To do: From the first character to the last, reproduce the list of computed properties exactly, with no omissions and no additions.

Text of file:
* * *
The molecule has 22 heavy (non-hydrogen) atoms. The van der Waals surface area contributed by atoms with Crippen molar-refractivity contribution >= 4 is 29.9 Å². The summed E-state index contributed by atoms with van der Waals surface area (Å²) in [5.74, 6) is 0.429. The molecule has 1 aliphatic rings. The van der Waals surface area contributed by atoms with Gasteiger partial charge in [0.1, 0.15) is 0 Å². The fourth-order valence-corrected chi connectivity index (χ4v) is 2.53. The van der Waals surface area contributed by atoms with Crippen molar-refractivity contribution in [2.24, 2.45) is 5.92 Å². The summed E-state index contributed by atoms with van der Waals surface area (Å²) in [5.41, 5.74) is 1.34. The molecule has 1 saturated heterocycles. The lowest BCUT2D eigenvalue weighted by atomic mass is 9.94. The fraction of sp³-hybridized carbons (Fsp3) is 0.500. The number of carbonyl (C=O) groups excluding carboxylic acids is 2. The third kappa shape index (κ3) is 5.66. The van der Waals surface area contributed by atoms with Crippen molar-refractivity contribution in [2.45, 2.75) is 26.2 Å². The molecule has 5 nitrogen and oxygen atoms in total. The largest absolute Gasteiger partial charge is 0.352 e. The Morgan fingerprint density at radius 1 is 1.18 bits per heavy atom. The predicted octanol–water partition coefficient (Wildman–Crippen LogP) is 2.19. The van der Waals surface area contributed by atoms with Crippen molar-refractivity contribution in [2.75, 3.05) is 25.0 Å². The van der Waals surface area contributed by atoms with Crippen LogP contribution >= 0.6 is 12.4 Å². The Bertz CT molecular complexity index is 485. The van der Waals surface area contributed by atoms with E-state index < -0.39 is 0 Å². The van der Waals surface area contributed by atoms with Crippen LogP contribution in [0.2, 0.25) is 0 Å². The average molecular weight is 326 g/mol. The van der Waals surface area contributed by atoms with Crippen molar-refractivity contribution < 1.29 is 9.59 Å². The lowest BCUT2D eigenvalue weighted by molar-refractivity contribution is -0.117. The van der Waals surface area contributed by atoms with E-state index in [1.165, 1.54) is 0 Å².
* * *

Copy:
The molecule has 22 heavy (non-hydrogen) atoms. The van der Waals surface area contributed by atoms with Crippen molar-refractivity contribution >= 4 is 29.9 Å². The summed E-state index contributed by atoms with van der Waals surface area (Å²) in [5.74, 6) is 0.429. The molecule has 1 aliphatic rings. The van der Waals surface area contributed by atoms with Gasteiger partial charge in [0.1, 0.15) is 0 Å². The fourth-order valence-corrected chi connectivity index (χ4v) is 2.53. The van der Waals surface area contributed by atoms with Crippen molar-refractivity contribution in [2.24, 2.45) is 5.92 Å². The summed E-state index contributed by atoms with van der Waals surface area (Å²) in [5.41, 5.74) is 1.34. The molecule has 1 saturated heterocycles. The lowest BCUT2D eigenvalue weighted by atomic mass is 9.94. The fraction of sp³-hybridized carbons (Fsp3) is 0.500. The number of carbonyl (C=O) groups excluding carboxylic acids is 2. The third kappa shape index (κ3) is 5.66. The van der Waals surface area contributed by atoms with Crippen molar-refractivity contribution in [2.45, 2.75) is 26.2 Å². The molecule has 5 nitrogen and oxygen atoms in total. The largest absolute Gasteiger partial charge is 0.352 e. The Morgan fingerprint density at radius 1 is 1.18 bits per heavy atom. The predicted octanol–water partition coefficient (Wildman–Crippen LogP) is 2.19. The van der Waals surface area contributed by atoms with Crippen molar-refractivity contribution in [2.75, 3.05) is 25.0 Å². The van der Waals surface area contributed by atoms with Crippen LogP contribution >= 0.6 is 12.4 Å². The Bertz CT molecular complexity index is 485. The van der Waals surface area contributed by atoms with E-state index < -0.39 is 0 Å². The van der Waals surface area contributed by atoms with Crippen LogP contribution in [0.2, 0.25) is 0 Å². The average molecular weight is 326 g/mol. The van der Waals surface area contributed by atoms with Crippen molar-refractivity contribution < 1.29 is 9.59 Å². The lowest BCUT2D eigenvalue weighted by molar-refractivity contribution is -0.117. The van der Waals surface area contributed by atoms with E-state index in [1.165, 1.54) is 0 Å².